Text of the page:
Typical signs and symptoms of Wilms' tumor include the following: a painless, palpable abdominal mass loss of appetite abdominal pain fever nausea and vomiting blood in the urine (in about 20% of cases) high blood pressure in some cases (especially if synchronous or metachronous bilateral kidney involvement) signs and symptoms
Molecular biology and related conditions Mutations of the WT1 gene which is located on the short arm of chromosome 11 (11p13) are observed in approximately 20% of Wilms' tumors.   At least half of the Wilms' tumors with mutations in WT1 also carry mutations in CTNNB1, the gene encoding the proto-oncogene beta-catenin
Polycystic kidney disease Polycystic kidney disease ( PKD or PCKD, also known as polycystic kidney syndrome) is a genetic disorder in which the renal tubules become structurally abnormal, resulting in the development and growth of multiple cysts within the kidney.These cysts may begin to develop in utero, in infancy, in childhood, or in adulthood.  Cysts are non-functioning tubules filled with fluid pumped into them, which range in size from microscopic to enormous, crushing adjacent normal tubules and eventually rendering them non-functional as well. PKD is caused by abnormal genes that produce a specific abnormal protein; this protein has an adverse effect on tubule development. PKD is a general term for two types, each having their own pathology and genetic cause: autosomal dominant polycystic kidney disease (ADPKD) and autosomal recessive polycystic kidney disease (ARPKD)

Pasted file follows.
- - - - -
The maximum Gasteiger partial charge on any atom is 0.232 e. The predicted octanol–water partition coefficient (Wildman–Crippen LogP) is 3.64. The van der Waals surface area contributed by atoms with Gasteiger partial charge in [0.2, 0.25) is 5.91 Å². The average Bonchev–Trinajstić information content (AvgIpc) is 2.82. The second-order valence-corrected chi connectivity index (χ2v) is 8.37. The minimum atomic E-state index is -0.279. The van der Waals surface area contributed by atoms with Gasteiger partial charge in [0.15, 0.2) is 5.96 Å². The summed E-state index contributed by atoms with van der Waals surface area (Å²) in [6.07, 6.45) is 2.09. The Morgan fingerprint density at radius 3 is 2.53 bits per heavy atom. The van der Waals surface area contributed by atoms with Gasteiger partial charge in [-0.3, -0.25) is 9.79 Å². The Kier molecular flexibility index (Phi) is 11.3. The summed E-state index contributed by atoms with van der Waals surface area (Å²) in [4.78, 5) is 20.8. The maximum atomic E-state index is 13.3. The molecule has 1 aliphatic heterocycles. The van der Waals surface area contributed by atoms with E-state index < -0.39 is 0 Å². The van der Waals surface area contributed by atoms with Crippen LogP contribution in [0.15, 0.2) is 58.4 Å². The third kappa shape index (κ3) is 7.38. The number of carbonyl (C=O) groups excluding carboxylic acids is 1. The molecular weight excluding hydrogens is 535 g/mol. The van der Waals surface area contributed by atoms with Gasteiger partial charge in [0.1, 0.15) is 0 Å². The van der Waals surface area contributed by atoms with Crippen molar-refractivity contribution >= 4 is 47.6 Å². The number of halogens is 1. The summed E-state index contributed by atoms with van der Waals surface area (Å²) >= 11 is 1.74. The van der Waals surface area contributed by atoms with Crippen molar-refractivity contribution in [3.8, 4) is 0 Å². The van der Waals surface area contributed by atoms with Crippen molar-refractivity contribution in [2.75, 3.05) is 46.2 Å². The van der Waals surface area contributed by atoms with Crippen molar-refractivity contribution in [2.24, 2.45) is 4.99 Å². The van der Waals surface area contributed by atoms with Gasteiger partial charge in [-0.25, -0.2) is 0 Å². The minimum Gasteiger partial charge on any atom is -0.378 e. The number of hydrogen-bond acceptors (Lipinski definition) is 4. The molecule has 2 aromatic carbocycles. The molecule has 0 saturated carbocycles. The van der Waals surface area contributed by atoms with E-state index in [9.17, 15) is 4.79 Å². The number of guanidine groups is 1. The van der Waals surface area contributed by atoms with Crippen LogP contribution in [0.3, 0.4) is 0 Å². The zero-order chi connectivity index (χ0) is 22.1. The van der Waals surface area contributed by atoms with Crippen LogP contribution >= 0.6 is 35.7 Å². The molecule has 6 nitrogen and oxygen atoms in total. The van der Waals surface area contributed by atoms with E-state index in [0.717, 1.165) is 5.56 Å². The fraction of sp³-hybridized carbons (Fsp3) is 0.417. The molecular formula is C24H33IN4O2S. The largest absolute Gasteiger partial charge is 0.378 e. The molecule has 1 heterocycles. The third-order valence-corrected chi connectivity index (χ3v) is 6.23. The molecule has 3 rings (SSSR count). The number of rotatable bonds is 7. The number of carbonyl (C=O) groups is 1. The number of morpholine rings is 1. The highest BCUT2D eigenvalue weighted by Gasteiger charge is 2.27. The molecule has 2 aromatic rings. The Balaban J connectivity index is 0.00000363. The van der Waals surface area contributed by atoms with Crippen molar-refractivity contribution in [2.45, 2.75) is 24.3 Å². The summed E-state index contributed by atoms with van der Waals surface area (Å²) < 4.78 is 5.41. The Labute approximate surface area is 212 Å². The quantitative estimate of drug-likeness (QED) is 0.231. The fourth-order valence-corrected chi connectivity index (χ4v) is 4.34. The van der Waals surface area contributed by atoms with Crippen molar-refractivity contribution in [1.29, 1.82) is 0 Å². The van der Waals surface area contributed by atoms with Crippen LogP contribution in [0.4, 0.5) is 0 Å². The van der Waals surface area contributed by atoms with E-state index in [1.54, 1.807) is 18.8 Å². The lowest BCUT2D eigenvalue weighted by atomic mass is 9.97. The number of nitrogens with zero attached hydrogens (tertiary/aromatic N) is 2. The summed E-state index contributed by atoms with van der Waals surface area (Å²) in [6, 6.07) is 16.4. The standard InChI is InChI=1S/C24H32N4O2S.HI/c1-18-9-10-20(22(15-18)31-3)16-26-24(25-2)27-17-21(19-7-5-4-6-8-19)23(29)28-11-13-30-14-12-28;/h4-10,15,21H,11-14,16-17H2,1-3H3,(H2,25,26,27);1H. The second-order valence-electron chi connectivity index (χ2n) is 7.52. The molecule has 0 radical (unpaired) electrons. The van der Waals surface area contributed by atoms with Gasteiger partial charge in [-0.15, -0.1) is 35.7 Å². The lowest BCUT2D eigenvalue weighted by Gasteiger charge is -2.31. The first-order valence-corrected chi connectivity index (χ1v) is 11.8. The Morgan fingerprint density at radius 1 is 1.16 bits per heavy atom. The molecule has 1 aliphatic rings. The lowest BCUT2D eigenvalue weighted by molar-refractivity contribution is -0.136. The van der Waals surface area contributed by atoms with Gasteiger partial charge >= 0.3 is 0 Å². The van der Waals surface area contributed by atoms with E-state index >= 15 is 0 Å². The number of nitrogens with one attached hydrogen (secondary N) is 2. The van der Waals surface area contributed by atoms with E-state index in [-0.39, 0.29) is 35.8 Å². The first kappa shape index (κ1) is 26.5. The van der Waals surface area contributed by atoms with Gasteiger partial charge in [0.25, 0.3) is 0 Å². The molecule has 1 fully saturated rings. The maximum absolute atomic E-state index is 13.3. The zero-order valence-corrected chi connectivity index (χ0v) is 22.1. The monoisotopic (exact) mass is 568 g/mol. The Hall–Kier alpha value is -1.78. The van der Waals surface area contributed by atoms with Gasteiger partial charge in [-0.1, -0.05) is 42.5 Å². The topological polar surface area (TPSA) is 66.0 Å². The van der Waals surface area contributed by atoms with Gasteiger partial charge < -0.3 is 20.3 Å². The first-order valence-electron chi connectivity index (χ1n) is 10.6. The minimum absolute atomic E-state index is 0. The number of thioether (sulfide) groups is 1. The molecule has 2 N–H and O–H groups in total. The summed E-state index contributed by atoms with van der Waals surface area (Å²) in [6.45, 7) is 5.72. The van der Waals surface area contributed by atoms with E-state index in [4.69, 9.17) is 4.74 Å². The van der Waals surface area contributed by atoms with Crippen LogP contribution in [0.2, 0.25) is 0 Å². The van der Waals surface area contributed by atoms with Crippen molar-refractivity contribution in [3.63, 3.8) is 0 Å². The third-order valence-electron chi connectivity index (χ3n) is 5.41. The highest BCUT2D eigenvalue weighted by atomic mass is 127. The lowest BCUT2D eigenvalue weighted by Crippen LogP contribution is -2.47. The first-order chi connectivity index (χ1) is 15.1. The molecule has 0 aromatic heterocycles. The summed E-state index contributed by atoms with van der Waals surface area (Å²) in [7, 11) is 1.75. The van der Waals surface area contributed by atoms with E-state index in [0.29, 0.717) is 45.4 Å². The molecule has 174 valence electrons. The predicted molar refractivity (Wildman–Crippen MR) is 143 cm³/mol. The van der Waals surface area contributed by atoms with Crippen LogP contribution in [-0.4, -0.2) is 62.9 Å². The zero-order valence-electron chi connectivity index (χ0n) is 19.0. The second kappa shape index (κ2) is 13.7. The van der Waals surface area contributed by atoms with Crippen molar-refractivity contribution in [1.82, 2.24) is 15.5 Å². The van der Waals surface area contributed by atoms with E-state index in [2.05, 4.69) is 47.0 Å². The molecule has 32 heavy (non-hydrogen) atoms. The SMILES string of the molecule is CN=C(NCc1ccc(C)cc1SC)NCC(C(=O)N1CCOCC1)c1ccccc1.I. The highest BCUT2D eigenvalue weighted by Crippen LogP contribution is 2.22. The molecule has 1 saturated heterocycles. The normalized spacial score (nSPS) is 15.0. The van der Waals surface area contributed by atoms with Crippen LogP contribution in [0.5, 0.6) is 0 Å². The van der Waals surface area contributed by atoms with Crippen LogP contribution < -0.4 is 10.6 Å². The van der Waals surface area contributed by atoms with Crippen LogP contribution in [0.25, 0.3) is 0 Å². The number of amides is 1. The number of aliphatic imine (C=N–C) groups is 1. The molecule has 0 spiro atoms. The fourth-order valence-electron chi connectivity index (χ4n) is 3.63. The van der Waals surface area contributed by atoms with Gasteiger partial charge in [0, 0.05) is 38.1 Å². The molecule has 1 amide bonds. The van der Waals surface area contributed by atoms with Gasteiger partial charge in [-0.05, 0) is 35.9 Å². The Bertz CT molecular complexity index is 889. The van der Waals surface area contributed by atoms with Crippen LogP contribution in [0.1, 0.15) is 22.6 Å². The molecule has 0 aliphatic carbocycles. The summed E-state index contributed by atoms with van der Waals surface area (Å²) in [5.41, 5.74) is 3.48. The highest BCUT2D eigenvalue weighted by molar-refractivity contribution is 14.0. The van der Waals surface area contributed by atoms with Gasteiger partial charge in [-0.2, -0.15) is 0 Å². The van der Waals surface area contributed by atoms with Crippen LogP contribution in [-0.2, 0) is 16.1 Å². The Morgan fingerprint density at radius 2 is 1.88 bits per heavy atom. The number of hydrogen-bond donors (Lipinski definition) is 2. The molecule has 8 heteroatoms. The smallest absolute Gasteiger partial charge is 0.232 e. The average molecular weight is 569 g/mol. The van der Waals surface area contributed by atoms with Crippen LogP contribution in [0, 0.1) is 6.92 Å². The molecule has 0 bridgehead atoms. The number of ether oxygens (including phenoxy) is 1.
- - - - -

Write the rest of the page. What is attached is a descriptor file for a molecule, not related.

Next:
Polycystic kidney disease symptoms can include: 1. High blood pressure 2. Back or side pain 3. Headache 4. A feeling of fullness in your abdomen 5. Increased size of your abdomen due to enlarged kidneys 6. Blood in your urine 7. Kidney stones 8. Kidney failure 9. Urinary tract or kidney infections Abnormal genes cause polycystic kidney disease, which means that in most cases, the disease runs in families. Rarely, a genetic mutation occurs on its own (spontaneous), so that neither parent has a copy of the mutated gene.The two main types of polycystic kidney disease, caused by different genetic flaws, are: 1. Autosomal dominant polycystic kidney disease (ADPKD). Signs and symptoms of ADPKD often develop between the ages of 30 and 40. Symptoms Causes
Polycystic kidney disease can be ascertained via a CT scan of abdomen, as well as, an MRI and ultrasound of the same area. A physical exam/test can reveal enlarged liver, heart murmurs and elevated blood pressure Diagnosis There is no FDA-approved treatment. However, recent research indicates that mild to moderate dietary restrictions slow the progression of autosomal dominant polycystic kidney disease in mice. If and when the disease progresses enough in a given case, the nephrologist or other practitioner and the patient will have to decide what form of renal replacement therapy will be used to treat end-stage kidney disease. That will either be some form of dialysis, which can be done at least two different way Treatment